'The Lyrics: 1956 to the Present': Paul McCartney to release 900-page memoir in November

The singer-songwriter will provide insight into his most important songs

FILE - Paul McCartney performs in Quebec City on Sept. 17, 2018. McCartney's memoir, “The Lyrics: 1956 to the Present," will be released Nov. 2.  The 78-year-old McCartney will trace his life through 154 songs, from his teens and early partnership with fellow Beatle John Lennon to his solo work over the past half century. (Jacques Boissinot/The Canadian Press via AP, File)
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Paul McCartney will recall his life through song, literally.

The singer, 78, has announced a two-volume memoir, The Lyrics: 1956 to the Present, reflecting on his six-decade career, from the heady days of The Beatles and Wings to his solo success.

Out on November 2, McCartney will explore these career stages through the prism of a select 154 songs.

Intriguingly, the songs – spanning 900 pages – will be ordered alphabetically, thus allowing the reader to dip in and out of the book as opposed to following the standard chronological memoir format.

In addition to the lyrics, McCartney will delve into the inspirations behind the songs when they were written, as well as adding his thoughts on them now.

The book will also be bolstered with fresh photographs, letters and drafts taken from the artist’s personal archive.

A look back on the classics

Explaining the unorthodox nature of the book, McCartney said – through publisher Penguin Books – it was largely down to him not keeping copious notes over the years.

“More often than I can count, I’ve been asked if I would write an autobiography, but the time has never been right. The one thing I’ve always managed to do, whether at home or on the road, is to write new songs,” he said.

“I know that some people, when they get to a certain age, like to go to a diary to recall day-to-day events from the past, but I have no such notebooks. What I do have are my songs, hundreds of them, which I’ve learnt serve much the same purpose. And these songs span my entire life.”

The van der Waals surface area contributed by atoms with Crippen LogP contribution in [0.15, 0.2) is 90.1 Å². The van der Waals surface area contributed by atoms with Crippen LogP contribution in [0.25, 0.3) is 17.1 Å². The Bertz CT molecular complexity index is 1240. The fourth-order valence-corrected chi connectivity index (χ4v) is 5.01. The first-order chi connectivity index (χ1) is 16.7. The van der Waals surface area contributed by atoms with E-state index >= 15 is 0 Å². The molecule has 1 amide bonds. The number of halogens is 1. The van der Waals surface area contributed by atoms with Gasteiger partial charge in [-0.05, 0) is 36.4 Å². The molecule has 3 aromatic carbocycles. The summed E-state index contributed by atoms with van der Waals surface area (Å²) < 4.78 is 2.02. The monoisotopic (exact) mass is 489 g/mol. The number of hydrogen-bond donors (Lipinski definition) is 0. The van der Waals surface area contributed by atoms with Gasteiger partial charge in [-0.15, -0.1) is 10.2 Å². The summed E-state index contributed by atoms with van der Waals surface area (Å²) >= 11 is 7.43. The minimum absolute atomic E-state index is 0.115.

Edited by Paul Muldoon, the book is based on conversations the Irish Pulitzer Prize-winning poet shared with McCartney.

“Sir Paul and I met regularly over a period of five years for two or three-hour sessions in which we talked in a very intensive way about the background to a half-dozen songs,” Muldoon said.

“In a strange way, our process mimicked the afternoon sessions he had with John Lennon when they wrote for the Beatles. We were determined never to leave the room without something interesting.”

The Beatles pose for an early group portrait wearing Pierre Cardin collarless jackets, (clockwise from left) George Harrison, Paul McCartney, John Lennon, Ringo Starr, 1963. (Photo by Harry Hammond/V&A Images/Getty Images)

Considering the amount of literature already out on the Fab Four, McCartney hopes his work will provide fresh insights for even the most ardent Beatlemaniac.

“I hope that what I’ve written will show people something about my songs and my life which they haven’t seen before,” he said.

“I’ve tried to say something about how the music happens and what it means to me and I hope what it may mean to others, too.”

Books by The Fab Four

The Lyrics: 1956 to the Present joins a select number of books either authored by or completed with co-operation from members of The Beatles.

The first official book about the group was 1968's The Beatles: The Authorised Biography by Hunter Davis.

This was followed by George Harrison's 1980 memoir I Me Mine and the McCartney-authorised 1997 biography Paul McCartney: Many Years from Now, written by Barry Miles.

While John Lennon never wrote a memoir or authorised a personal biography, the singer did write three books collecting his short stories, poetry and prose. They include 1964's In His Own Write and 1986's posthumously released Skywriting by Word of Mouth.

McCartney's non-Beatles related material includes the 2001 poetry collection Blackbird Singing: Poems And Lyrics 1965-1999 and 2005 children's book High in the Clouds, co-written with Philip Ardagh.